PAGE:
Abstract: One of the most common problems in the daily management of specialized care hospitals is the prediction of inpatient admissions originating from the emergency department (ED). In this presentation, I describe the development of a software system for the real-time prediction of probabilities of inpatient admission for all patients present at the ED at a given moment. This software is written in Stata and interacts with the application programming interface (API) of the Weka machine learning software through an ad hoc integration layer. The resulting expert system can be integrated with most software architectures through web services. Ours was the development of classifiers with adequate performance in terms of both discrimination and calibration (goodness-of-fit), reliant on a small number of variables and available in most ED settings right after triage. The Manchester Triage System (MTS) was used in our setting. Discrimination was evaluated with the area under the ROC curve (AUROC). Calibration was evaluated with Hosmer–Lemeshow (HL) 2 and p-values with 10 fixed probability intervals. We used logistic regression (LR) models and models based on an ad hoc ensemble classifier that optimized calibration. A custom method was used for the evaluation of models, with increasingly larger train sets and 12 consecutive test sets of approximately monthly length. This evaluation method produced the results that follow, reported with 95% confidence intervals (CIs). For LR models, average AUROC = 0.8531, 95% CI (0.8501, 0.856 1); for ad hoc ensemble classifier models, average AUROC = 0.8635, 95% CI (0.8605, 0.8665). Average HL 2 were 35.15, 95% CI (32.57, 37.73) for LR models, 10.47; and 11.4, 95% CI (9.10, 13.75) for ad hoc ensemble classifier models. The latter exhibited better calibration than the LR models, with p-values > 0.05 in 10 of the 12 experiments.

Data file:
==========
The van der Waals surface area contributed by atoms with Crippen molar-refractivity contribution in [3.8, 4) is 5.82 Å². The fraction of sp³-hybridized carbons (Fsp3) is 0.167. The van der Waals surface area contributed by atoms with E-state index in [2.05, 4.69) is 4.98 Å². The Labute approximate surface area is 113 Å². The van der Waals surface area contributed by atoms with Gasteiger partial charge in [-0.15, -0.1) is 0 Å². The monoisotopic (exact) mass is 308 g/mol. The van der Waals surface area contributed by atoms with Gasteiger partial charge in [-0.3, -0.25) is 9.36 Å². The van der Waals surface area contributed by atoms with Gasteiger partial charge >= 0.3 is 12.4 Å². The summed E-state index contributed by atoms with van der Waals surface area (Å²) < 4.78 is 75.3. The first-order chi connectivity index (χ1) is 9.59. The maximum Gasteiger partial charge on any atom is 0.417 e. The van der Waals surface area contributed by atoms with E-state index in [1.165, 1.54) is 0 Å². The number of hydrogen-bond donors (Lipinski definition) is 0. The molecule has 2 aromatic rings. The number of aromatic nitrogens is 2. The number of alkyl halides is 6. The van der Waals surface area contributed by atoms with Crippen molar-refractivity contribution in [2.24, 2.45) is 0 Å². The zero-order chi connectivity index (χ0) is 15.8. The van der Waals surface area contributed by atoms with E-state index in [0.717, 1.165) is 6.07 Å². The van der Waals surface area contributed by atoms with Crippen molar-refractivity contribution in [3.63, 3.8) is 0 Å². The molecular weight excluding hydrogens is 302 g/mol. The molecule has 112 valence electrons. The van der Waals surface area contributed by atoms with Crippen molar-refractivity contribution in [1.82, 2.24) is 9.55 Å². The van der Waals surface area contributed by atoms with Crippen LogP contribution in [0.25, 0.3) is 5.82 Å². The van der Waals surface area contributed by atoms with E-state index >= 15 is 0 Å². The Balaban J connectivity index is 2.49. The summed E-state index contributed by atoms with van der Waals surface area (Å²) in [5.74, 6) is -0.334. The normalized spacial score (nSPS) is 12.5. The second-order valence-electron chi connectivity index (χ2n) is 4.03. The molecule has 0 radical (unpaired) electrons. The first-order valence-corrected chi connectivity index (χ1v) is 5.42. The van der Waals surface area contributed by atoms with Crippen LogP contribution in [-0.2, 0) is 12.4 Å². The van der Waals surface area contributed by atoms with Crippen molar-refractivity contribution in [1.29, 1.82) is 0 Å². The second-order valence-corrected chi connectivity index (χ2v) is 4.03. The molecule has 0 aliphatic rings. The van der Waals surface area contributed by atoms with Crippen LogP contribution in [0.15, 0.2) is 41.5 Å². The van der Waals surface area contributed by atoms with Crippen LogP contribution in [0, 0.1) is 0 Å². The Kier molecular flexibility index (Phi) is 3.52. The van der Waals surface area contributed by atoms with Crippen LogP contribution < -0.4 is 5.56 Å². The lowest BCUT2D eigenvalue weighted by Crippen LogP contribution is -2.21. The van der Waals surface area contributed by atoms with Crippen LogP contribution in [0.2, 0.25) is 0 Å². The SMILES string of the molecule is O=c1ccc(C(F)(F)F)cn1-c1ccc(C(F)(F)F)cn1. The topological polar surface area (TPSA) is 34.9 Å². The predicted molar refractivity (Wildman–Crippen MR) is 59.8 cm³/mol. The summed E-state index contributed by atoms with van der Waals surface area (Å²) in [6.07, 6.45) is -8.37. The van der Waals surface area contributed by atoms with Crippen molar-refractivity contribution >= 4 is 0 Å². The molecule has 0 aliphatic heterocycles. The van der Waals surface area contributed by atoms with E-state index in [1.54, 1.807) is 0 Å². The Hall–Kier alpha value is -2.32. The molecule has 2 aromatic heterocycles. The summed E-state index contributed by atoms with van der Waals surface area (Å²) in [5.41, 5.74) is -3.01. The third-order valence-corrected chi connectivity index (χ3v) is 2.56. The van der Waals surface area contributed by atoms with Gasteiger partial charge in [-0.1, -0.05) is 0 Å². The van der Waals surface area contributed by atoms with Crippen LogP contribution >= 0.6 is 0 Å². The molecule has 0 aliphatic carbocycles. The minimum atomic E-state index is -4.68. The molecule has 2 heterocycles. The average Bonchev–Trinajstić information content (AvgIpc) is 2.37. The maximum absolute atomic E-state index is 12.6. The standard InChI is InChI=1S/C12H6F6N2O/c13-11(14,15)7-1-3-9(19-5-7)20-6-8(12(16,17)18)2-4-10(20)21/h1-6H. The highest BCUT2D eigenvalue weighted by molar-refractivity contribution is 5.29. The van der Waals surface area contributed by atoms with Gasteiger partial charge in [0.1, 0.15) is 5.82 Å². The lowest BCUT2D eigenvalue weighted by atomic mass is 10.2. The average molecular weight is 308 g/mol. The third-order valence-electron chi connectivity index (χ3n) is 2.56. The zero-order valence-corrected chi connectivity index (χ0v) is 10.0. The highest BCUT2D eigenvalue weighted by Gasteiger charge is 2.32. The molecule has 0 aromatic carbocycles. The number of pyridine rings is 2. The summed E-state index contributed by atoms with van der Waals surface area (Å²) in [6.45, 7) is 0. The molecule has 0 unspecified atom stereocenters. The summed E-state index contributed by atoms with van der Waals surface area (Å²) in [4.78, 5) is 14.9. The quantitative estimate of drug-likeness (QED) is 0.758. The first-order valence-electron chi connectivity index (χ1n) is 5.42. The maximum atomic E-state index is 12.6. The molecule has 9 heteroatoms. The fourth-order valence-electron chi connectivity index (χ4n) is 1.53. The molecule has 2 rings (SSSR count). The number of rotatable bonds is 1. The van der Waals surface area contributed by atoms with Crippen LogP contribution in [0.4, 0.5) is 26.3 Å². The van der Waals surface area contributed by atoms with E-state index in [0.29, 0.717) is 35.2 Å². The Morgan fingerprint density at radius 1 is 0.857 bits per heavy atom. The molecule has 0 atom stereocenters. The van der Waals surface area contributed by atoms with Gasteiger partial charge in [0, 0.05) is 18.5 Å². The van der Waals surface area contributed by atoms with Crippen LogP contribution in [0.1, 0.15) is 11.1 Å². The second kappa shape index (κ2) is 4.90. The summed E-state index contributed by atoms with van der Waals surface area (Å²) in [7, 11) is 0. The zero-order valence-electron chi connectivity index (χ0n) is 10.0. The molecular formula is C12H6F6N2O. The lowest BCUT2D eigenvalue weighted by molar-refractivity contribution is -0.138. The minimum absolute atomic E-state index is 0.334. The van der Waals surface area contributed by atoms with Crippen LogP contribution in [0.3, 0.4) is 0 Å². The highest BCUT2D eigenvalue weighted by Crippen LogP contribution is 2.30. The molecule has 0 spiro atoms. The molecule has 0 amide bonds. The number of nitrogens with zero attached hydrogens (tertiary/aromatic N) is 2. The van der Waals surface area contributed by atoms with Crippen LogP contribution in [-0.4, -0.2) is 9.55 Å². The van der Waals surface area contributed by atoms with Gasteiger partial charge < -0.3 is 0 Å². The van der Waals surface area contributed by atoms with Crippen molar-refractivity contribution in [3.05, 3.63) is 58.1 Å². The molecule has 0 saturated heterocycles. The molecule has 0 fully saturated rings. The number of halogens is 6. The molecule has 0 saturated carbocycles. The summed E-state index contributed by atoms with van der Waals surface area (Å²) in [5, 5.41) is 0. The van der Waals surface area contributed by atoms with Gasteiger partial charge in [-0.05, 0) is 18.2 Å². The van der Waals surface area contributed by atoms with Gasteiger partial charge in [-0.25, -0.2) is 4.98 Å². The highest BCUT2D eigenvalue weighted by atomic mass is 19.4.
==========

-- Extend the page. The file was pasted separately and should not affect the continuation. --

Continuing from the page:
Alexander Zlotnik
Universidad Politécnica de Madrid
Stata: The future of educational psychology in universities world wide